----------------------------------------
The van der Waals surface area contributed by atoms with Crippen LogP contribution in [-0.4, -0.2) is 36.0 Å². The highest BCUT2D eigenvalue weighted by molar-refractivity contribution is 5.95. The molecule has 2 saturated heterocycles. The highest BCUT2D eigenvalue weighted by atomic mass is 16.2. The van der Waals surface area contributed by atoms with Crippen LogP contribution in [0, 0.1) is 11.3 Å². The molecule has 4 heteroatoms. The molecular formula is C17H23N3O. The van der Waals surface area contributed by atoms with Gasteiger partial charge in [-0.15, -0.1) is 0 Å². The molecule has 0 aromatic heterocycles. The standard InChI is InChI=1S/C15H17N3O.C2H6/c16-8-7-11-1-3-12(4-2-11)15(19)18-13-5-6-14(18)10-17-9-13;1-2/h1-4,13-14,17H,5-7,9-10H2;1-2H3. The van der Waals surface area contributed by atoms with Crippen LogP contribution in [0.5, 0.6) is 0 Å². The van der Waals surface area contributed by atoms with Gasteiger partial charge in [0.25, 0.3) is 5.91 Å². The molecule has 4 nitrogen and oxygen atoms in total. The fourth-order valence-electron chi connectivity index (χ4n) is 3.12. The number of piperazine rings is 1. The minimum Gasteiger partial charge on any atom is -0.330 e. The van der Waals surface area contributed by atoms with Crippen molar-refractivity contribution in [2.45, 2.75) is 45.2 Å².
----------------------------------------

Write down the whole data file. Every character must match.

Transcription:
The van der Waals surface area contributed by atoms with Crippen LogP contribution in [-0.4, -0.2) is 36.0 Å². The highest BCUT2D eigenvalue weighted by molar-refractivity contribution is 5.95. The molecule has 2 saturated heterocycles. The highest BCUT2D eigenvalue weighted by atomic mass is 16.2. The van der Waals surface area contributed by atoms with Crippen LogP contribution in [0, 0.1) is 11.3 Å². The molecule has 4 heteroatoms. The molecular formula is C17H23N3O. The van der Waals surface area contributed by atoms with Gasteiger partial charge in [-0.15, -0.1) is 0 Å². The molecule has 0 aromatic heterocycles. The standard InChI is InChI=1S/C15H17N3O.C2H6/c16-8-7-11-1-3-12(4-2-11)15(19)18-13-5-6-14(18)10-17-9-13;1-2/h1-4,13-14,17H,5-7,9-10H2;1-2H3. The van der Waals surface area contributed by atoms with Crippen LogP contribution in [0.5, 0.6) is 0 Å². The van der Waals surface area contributed by atoms with Gasteiger partial charge in [0.25, 0.3) is 5.91 Å². The molecule has 4 nitrogen and oxygen atoms in total. The fourth-order valence-electron chi connectivity index (χ4n) is 3.12. The number of piperazine rings is 1. The minimum Gasteiger partial charge on any atom is -0.330 e. The van der Waals surface area contributed by atoms with Crippen molar-refractivity contribution in [2.45, 2.75) is 45.2 Å².